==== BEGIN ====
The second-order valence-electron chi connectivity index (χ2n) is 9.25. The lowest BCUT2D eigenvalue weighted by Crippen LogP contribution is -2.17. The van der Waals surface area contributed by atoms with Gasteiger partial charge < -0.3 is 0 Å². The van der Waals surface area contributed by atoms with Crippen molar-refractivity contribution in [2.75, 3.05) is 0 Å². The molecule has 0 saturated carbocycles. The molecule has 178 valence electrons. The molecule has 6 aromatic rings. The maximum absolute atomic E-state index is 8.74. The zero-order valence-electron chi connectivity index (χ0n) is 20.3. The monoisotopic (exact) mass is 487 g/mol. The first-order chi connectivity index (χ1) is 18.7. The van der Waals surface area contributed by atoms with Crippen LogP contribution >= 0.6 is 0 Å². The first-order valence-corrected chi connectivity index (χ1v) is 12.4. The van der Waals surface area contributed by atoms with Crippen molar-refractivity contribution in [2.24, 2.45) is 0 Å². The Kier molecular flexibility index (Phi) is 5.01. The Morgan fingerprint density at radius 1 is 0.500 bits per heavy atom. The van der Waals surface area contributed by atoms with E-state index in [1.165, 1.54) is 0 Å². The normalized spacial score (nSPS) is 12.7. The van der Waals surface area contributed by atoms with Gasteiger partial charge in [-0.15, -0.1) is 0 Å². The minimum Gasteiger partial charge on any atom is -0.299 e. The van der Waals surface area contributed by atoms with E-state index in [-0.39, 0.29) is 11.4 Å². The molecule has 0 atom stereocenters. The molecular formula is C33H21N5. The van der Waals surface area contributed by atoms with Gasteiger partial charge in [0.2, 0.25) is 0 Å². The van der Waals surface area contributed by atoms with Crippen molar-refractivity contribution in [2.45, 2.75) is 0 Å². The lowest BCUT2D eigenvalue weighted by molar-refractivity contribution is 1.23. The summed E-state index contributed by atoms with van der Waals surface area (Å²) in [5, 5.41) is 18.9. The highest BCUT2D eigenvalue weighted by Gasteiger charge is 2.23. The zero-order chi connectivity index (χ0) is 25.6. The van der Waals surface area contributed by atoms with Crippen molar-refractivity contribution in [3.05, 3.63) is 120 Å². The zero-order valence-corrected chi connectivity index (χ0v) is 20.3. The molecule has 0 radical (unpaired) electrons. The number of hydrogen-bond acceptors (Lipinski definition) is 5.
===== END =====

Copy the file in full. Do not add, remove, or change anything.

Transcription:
The second-order valence-electron chi connectivity index (χ2n) is 9.25. The lowest BCUT2D eigenvalue weighted by Crippen LogP contribution is -2.17. The van der Waals surface area contributed by atoms with Gasteiger partial charge < -0.3 is 0 Å². The van der Waals surface area contributed by atoms with Crippen molar-refractivity contribution in [2.75, 3.05) is 0 Å². The molecule has 0 saturated carbocycles. The molecule has 178 valence electrons. The molecule has 6 aromatic rings. The maximum absolute atomic E-state index is 8.74. The zero-order valence-electron chi connectivity index (χ0n) is 20.3. The monoisotopic (exact) mass is 487 g/mol. The first-order chi connectivity index (χ1) is 18.7. The van der Waals surface area contributed by atoms with Crippen LogP contribution >= 0.6 is 0 Å². The first-order valence-corrected chi connectivity index (χ1v) is 12.4. The van der Waals surface area contributed by atoms with Crippen molar-refractivity contribution in [2.24, 2.45) is 0 Å². The Kier molecular flexibility index (Phi) is 5.01. The Morgan fingerprint density at radius 1 is 0.500 bits per heavy atom. The van der Waals surface area contributed by atoms with E-state index in [1.165, 1.54) is 0 Å². The normalized spacial score (nSPS) is 12.7. The van der Waals surface area contributed by atoms with Gasteiger partial charge in [-0.15, -0.1) is 0 Å². The minimum Gasteiger partial charge on any atom is -0.299 e. The van der Waals surface area contributed by atoms with E-state index in [-0.39, 0.29) is 11.4 Å². The molecule has 0 atom stereocenters. The molecular formula is C33H21N5. The van der Waals surface area contributed by atoms with Gasteiger partial charge in [0.2, 0.25) is 0 Å². The van der Waals surface area contributed by atoms with Crippen molar-refractivity contribution in [2.45, 2.75) is 0 Å². The lowest BCUT2D eigenvalue weighted by molar-refractivity contribution is 1.23. The summed E-state index contributed by atoms with van der Waals surface area (Å²) in [5, 5.41) is 18.9. The highest BCUT2D eigenvalue weighted by Gasteiger charge is 2.23. The zero-order chi connectivity index (χ0) is 25.6. The van der Waals surface area contributed by atoms with Crippen molar-refractivity contribution in [3.05, 3.63) is 120 Å². The zero-order valence-corrected chi connectivity index (χ0v) is 20.3. The molecule has 0 radical (unpaired) electrons. The number of hydrogen-bond acceptors (Lipinski definition) is 5.